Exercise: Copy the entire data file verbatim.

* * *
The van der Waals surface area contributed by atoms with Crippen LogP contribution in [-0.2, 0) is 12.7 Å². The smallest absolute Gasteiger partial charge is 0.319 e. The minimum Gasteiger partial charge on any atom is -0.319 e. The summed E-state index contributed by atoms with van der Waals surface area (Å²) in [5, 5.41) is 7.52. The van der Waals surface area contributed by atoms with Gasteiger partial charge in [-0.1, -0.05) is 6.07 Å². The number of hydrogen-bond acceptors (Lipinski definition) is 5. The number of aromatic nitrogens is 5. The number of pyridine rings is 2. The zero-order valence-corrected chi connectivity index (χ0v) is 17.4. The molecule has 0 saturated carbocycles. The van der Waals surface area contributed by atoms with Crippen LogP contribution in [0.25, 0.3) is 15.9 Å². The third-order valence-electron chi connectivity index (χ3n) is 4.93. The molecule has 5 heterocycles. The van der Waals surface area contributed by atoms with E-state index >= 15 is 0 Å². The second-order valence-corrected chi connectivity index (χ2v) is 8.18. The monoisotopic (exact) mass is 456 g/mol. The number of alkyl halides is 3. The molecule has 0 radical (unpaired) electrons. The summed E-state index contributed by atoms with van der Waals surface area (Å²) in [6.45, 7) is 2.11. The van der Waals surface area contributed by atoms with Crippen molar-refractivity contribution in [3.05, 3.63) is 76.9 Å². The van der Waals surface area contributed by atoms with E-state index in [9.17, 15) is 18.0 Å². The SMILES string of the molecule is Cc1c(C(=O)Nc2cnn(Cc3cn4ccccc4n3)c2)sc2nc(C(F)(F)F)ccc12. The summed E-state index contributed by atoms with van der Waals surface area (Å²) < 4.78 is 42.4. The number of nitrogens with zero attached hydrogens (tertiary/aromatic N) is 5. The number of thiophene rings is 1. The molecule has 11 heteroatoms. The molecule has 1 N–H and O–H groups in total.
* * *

The van der Waals surface area contributed by atoms with Crippen LogP contribution in [-0.2, 0) is 12.7 Å². The smallest absolute Gasteiger partial charge is 0.319 e. The minimum Gasteiger partial charge on any atom is -0.319 e. The summed E-state index contributed by atoms with van der Waals surface area (Å²) in [5, 5.41) is 7.52. The van der Waals surface area contributed by atoms with Gasteiger partial charge in [-0.1, -0.05) is 6.07 Å². The number of hydrogen-bond acceptors (Lipinski definition) is 5. The number of aromatic nitrogens is 5. The number of pyridine rings is 2. The zero-order valence-corrected chi connectivity index (χ0v) is 17.4. The molecule has 0 saturated carbocycles. The van der Waals surface area contributed by atoms with Crippen LogP contribution in [0.25, 0.3) is 15.9 Å². The third-order valence-electron chi connectivity index (χ3n) is 4.93. The molecule has 5 heterocycles. The van der Waals surface area contributed by atoms with E-state index >= 15 is 0 Å². The second-order valence-corrected chi connectivity index (χ2v) is 8.18. The monoisotopic (exact) mass is 456 g/mol. The number of alkyl halides is 3. The molecule has 0 radical (unpaired) electrons. The summed E-state index contributed by atoms with van der Waals surface area (Å²) in [6.45, 7) is 2.11. The van der Waals surface area contributed by atoms with Crippen molar-refractivity contribution in [3.05, 3.63) is 76.9 Å². The van der Waals surface area contributed by atoms with E-state index in [9.17, 15) is 18.0 Å². The SMILES string of the molecule is Cc1c(C(=O)Nc2cnn(Cc3cn4ccccc4n3)c2)sc2nc(C(F)(F)F)ccc12. The summed E-state index contributed by atoms with van der Waals surface area (Å²) < 4.78 is 42.4. The number of nitrogens with zero attached hydrogens (tertiary/aromatic N) is 5. The number of thiophene rings is 1. The molecule has 11 heteroatoms. The molecule has 1 N–H and O–H groups in total.